Why we live

Why we live

Grace to you

This week I came across the story of Farai Chinomwe. Farai is an athlete. He runs marathons and ultra-marathons like the Comrades, which in 2014 he did in an incredible time of 7 hours 6 minutes.

“I was born and brought up in a rural area near the Great Zimbabwe Ruins surrounded by insects and nature in a musical family – in our village, everyone had some instrument to play. In 2000, I moved to Johannesburg to study and ended up playing drum and Mbira in a band – we’d perform at restaurants and other events and when I wasn’t playing, I would do running and fitness training. One day I went to the shed to collect my instruments for a performance when I discovered that a swarm of bees had moved into my favourite djembe. Everyone told me I should burn the bees out but I decided to rather find a way to remove them safely. It was only after a year that I had developed sufficient means and confidence to provide a new home to the swarm. They had literally transformed the drum into a giant honeycomb – this was the point where I became a beekeeper.”

In 2015 Farai ran the Comrades Marathon in 11 hours 31 minutes – which was slow in comparison to his previous times but the reason for this was that he was running backwards!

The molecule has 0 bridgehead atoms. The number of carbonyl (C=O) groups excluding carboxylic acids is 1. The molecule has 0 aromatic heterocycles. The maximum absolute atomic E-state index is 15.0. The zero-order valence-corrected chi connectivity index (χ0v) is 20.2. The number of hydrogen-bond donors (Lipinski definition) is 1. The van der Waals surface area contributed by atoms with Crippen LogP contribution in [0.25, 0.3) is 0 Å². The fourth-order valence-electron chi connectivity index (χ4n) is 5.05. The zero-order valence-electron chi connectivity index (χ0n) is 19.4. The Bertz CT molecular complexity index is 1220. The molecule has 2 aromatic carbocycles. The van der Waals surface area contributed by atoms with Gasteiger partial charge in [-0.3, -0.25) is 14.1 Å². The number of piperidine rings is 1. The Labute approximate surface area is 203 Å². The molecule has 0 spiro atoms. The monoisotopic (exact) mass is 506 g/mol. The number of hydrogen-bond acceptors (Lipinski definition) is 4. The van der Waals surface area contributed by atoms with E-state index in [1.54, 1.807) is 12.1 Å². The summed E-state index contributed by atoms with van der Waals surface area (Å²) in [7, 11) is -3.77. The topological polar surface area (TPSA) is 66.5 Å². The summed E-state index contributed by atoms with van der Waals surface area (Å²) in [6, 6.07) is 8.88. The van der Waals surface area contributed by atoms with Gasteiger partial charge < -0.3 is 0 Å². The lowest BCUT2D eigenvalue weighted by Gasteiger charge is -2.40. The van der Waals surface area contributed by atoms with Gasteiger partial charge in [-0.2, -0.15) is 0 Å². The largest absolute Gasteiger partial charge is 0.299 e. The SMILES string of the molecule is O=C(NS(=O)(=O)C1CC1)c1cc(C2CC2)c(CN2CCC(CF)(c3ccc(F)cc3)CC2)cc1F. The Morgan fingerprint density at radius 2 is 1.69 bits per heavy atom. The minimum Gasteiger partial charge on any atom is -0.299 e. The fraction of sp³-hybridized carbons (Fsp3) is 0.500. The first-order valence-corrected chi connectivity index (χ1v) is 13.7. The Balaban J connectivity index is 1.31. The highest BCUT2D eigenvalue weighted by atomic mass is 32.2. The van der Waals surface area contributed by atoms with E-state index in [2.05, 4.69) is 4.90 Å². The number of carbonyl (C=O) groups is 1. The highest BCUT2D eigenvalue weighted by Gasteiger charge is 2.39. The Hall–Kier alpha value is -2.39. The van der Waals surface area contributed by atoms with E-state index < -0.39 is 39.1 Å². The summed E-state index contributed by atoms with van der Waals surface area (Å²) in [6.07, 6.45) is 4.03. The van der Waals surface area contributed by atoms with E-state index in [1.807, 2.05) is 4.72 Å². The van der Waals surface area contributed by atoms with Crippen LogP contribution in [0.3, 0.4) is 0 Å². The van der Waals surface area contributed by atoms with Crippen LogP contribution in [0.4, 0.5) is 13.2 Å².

It all started by accident.

“It was one o’clock in the morning and I was driving on a very dark Corlett Drive on the outskirts of Alexandra in my battered old Peugeot 404. I had collected a swarm of bees from a client and they were buzzing angrily in the boot. Suddenly, the car simply sputtered and stalled and there I was in the cold and dark without any prospect of help.

I realised I’d have to push the car, which was quite heavy, to the top of the hill where I could at least coast the few km back home. I started pushing the car the normal way and immediately realised that I wouldn’t be able to make it. I turned around with my back to the car boot and realised I could push it far easier. Eventually, after 2 hours of pushing and coasting and steering, I got back home, transferred the bees to their new home and finally got to sleep. Next morning on waking, I noticed that my quads felt like they got the most amazing workover and at that moment, I suddenly realised that the bees had helped me discover a really useful training technique.”

Farai is a dedicated beekeeper and because it was through the bees that he learned backward running, he’s decided to run some of his marathons backwards to raise awareness about the importance of bees in the environment and to encourage people to love and care for bees. Farai’s business is Blessed Bee Africa.

Running the Comrades forwards is a massive achievement. Running it backwards is beyond category. But as Nietzsche said: “He who has a why to live for can bear almost any how”.

May the “why we live” find us and focus us.
Alan

 


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